In the midst of a pandemic, Shippensburg University is offering a consolation prize to a senior class which has given up many of its “lasts:” A commencement ceremony in its commuter parking lot.
In the days leading up to the original graduation date of May 9, SU seniors received impersonal video messages from administrators, emails marketing graduate school to new grads, and pleas for donations from the SU Foundation. One or two uncomfortable videos circulated of people dancing in “Ship Socks” — a donation perk for sending money back to the university. One email from the Alumni Association, sent May 8, beckons seniors to get involved as alumni. The next week, on May 14, seniors received an email informing them their SU email address will be deactivated after graduation.
As bittersweet and sometimes tone-deaf these emails are to graduating seniors every year, this year they stung in a very different kind of way.
The class of 2020, after all, would not bring their college careers full-circle and achieve closure on May 9. They would not walk away from Seth Grove Stadium graduates of Shippensburg University. In fact, on the originally planned commencement date, the class of 2020 received no recognition. No email, no phone call. Social media posts consisted of content reposted from graduates or other people.
The week before graduation, President Carter sent a video message to seniors congratulating them on making it to the last week, and urging them to persevere through finals week. After that, nothing.
“So this is it?” many of us were left asking.
Almost two months later, the university sent out an email and social media posts announcing its plans to celebrate the class of 2020. Graduates and their families would roll up in vehicles, exit the vehicle alone and then walk across a parking lot near the edge of the campus to receive their scroll. Then, they would pose for a photo taken by a professional photographer, which they would have to pay for and walk “off-stage,” or rather parking lot into an uncertain future.
It seemed that after some public feedback, the university decided a family member would be permitted to exit the vehicle and line up parallel to the graduate to also take a photo.
As students, we cannot expect a normal graduation ceremony; we cannot let our expectations go unaltered in the face of a pandemic that is ravaging our communities.
We need to understand and be patient with the fact that the university is putting out more fires than we could possibly know. But at the same time, SU has developed a reputation of underperforming at communication. The message students see is often tone-deaf and without sincerity; it is often too little, too late. It is a trend that will unweave the fabric of what makes SU great if it is not addressed internally.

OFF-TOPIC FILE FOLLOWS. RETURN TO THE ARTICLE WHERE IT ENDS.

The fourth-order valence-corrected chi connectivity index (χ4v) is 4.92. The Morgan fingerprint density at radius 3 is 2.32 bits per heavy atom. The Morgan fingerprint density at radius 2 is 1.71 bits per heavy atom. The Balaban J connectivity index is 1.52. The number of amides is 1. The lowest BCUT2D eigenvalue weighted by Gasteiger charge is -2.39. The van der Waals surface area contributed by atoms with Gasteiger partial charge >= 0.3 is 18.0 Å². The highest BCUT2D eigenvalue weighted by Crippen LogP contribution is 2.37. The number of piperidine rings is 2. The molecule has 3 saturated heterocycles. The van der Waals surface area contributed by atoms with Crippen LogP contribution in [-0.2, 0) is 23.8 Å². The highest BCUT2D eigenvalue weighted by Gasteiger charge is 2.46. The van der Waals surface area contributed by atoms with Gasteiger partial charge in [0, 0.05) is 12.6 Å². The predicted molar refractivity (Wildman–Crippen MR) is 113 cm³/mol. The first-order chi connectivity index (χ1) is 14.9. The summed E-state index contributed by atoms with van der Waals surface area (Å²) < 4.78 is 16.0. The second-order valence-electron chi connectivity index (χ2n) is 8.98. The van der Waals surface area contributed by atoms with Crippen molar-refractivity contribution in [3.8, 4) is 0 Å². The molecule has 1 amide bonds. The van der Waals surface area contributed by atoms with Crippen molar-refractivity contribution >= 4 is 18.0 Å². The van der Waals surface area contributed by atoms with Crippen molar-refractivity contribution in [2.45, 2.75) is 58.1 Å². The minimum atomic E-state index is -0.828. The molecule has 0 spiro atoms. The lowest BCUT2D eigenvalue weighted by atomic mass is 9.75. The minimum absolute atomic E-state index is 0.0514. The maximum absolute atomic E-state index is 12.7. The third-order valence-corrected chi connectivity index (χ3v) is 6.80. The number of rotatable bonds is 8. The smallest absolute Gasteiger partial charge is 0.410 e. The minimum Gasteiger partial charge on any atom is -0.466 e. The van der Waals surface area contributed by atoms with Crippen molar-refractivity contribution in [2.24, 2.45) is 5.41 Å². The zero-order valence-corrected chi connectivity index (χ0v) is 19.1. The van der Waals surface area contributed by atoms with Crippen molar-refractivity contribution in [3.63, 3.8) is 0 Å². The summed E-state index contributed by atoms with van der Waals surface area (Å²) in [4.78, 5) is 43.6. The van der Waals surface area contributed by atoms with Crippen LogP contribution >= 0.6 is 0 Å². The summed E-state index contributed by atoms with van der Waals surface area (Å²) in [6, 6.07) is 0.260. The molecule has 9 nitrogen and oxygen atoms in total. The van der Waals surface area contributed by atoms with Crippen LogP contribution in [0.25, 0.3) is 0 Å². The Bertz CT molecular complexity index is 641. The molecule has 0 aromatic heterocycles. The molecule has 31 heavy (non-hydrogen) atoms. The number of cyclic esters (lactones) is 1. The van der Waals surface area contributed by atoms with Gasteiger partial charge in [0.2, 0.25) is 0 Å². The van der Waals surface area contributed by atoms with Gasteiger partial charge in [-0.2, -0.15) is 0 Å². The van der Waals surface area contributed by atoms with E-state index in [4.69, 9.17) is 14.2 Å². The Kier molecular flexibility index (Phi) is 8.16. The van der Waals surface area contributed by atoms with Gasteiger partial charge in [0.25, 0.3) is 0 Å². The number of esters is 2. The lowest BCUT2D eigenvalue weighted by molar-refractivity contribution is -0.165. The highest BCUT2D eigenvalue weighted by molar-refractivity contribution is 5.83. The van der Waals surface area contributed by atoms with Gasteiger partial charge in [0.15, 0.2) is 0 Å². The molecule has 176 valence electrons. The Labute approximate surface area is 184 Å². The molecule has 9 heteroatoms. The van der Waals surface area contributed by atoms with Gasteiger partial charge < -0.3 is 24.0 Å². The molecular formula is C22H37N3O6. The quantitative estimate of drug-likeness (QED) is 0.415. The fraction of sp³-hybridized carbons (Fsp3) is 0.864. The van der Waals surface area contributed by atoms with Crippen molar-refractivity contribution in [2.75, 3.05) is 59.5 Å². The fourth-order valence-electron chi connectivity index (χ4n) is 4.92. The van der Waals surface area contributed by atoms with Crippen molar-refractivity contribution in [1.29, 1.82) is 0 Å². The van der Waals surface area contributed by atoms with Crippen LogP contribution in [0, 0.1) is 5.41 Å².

We, The Slate 2020 Seniors, want to know what member or members of our estranged class recommended we celebrate a dignified milestone such as commencement in a dirty parking lot.
“We heard from our seniors” is not the same as “Two or three student leaders affirmed a half thought-out plan.”
Did the senior class vote or select those who suggested a “drive-thru” graduation? Those in Old Main need to consider that their hand-picked student advisers do not necessarily represent the entire student body; in this matter and all other matters.
There were many different options for the university to celebrate its hard-working seniors. Socially distancing chairs in Seth Grove Stadium and requiring masks would not be impossible, especially if the three colleges graduated at different times or on different days.
Live-streaming speeches from President Laurie Carter and other notables May 9 would have touched many. An email acknowledging that we completed our coursework and earned our degrees would have been great. Occasional email updates letting us know that we were not forgotten about and that plans are in motion would have gone a long way. It is rude to leave a Raider hanging.
The move into online and remote instruction in March was sudden. However, the administration knew graduation was coming. There was no surprise.
The absence of this communication was emotionally difficult, as was seeing solicitations for dumping more money into the institution for graduate school, or for foundation donations.
We understand the university is marketing its graduate programs and alumni network but officials need to “read the room.”
It is especially telling that in SU’s June 29 announcement that it would host a commencement ceremony around a month later, the university slid in at the end, “While browsing [for your cap and gown] check out the great alumni gear!”
College students are not made of money. Put the focus on the students and not the dollar signs.
The lack of communication, degree of marketing ploys and finally, the last-minute announcement of a consolation commencement projects the message that the university is done with its “old” students. It tells us that they want to rinse their hands of the last school year and focus on overcoming its looming financial hurdles for fall 2020. Take a look at all the happy stories posted on their social media about why Shippensburg is great. We are a footnote.
Four of the nine class of 2020 seniors graduating from The Slate are attending the ceremony. Some of us will take what we can get. One cannot attend because of health conditions that put the risk too high. A few live too far away to justify the trip. Others have already accepted the situation and have moved on.
The university has finished collecting our money, and we received our piece of paper in the mail. Is that all there is to it?
The Slate’s graduating seniors of the class of 2020